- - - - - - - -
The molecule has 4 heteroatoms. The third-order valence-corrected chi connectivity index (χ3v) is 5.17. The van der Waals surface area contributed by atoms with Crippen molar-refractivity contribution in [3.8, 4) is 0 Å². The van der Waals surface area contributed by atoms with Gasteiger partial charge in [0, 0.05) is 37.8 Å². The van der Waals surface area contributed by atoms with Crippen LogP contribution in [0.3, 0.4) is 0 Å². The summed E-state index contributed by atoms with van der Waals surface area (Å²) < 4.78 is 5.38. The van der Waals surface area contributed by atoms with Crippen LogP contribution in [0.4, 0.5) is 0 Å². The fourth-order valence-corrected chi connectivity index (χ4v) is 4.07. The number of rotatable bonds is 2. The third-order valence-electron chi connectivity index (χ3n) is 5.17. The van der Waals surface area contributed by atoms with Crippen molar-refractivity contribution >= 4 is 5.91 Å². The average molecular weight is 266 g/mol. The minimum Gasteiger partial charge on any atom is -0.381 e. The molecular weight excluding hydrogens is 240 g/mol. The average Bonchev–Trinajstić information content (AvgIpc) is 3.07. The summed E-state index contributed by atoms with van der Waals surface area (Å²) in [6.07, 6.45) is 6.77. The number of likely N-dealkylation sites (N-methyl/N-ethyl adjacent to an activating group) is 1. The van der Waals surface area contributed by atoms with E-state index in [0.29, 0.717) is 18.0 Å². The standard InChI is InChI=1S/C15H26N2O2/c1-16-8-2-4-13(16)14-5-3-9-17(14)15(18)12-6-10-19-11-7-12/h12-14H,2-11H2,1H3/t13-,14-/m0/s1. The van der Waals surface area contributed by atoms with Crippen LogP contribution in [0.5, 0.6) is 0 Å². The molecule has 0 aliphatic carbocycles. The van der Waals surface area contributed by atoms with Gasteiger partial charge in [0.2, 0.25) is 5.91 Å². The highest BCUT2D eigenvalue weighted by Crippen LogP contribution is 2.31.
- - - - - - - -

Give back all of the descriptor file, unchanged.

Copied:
The molecule has 4 heteroatoms. The third-order valence-corrected chi connectivity index (χ3v) is 5.17. The van der Waals surface area contributed by atoms with Crippen molar-refractivity contribution in [3.8, 4) is 0 Å². The van der Waals surface area contributed by atoms with Gasteiger partial charge in [0, 0.05) is 37.8 Å². The van der Waals surface area contributed by atoms with Crippen LogP contribution in [0.3, 0.4) is 0 Å². The summed E-state index contributed by atoms with van der Waals surface area (Å²) < 4.78 is 5.38. The van der Waals surface area contributed by atoms with Crippen LogP contribution in [0.4, 0.5) is 0 Å². The fourth-order valence-corrected chi connectivity index (χ4v) is 4.07. The number of rotatable bonds is 2. The third-order valence-electron chi connectivity index (χ3n) is 5.17. The van der Waals surface area contributed by atoms with Crippen molar-refractivity contribution >= 4 is 5.91 Å². The average molecular weight is 266 g/mol. The minimum Gasteiger partial charge on any atom is -0.381 e. The molecular weight excluding hydrogens is 240 g/mol. The average Bonchev–Trinajstić information content (AvgIpc) is 3.07. The summed E-state index contributed by atoms with van der Waals surface area (Å²) in [6.07, 6.45) is 6.77. The number of likely N-dealkylation sites (N-methyl/N-ethyl adjacent to an activating group) is 1. The van der Waals surface area contributed by atoms with E-state index in [0.29, 0.717) is 18.0 Å². The standard InChI is InChI=1S/C15H26N2O2/c1-16-8-2-4-13(16)14-5-3-9-17(14)15(18)12-6-10-19-11-7-12/h12-14H,2-11H2,1H3/t13-,14-/m0/s1. The van der Waals surface area contributed by atoms with Crippen LogP contribution in [0.5, 0.6) is 0 Å². The molecule has 0 aliphatic carbocycles. The van der Waals surface area contributed by atoms with Gasteiger partial charge in [0.2, 0.25) is 5.91 Å². The highest BCUT2D eigenvalue weighted by Crippen LogP contribution is 2.31.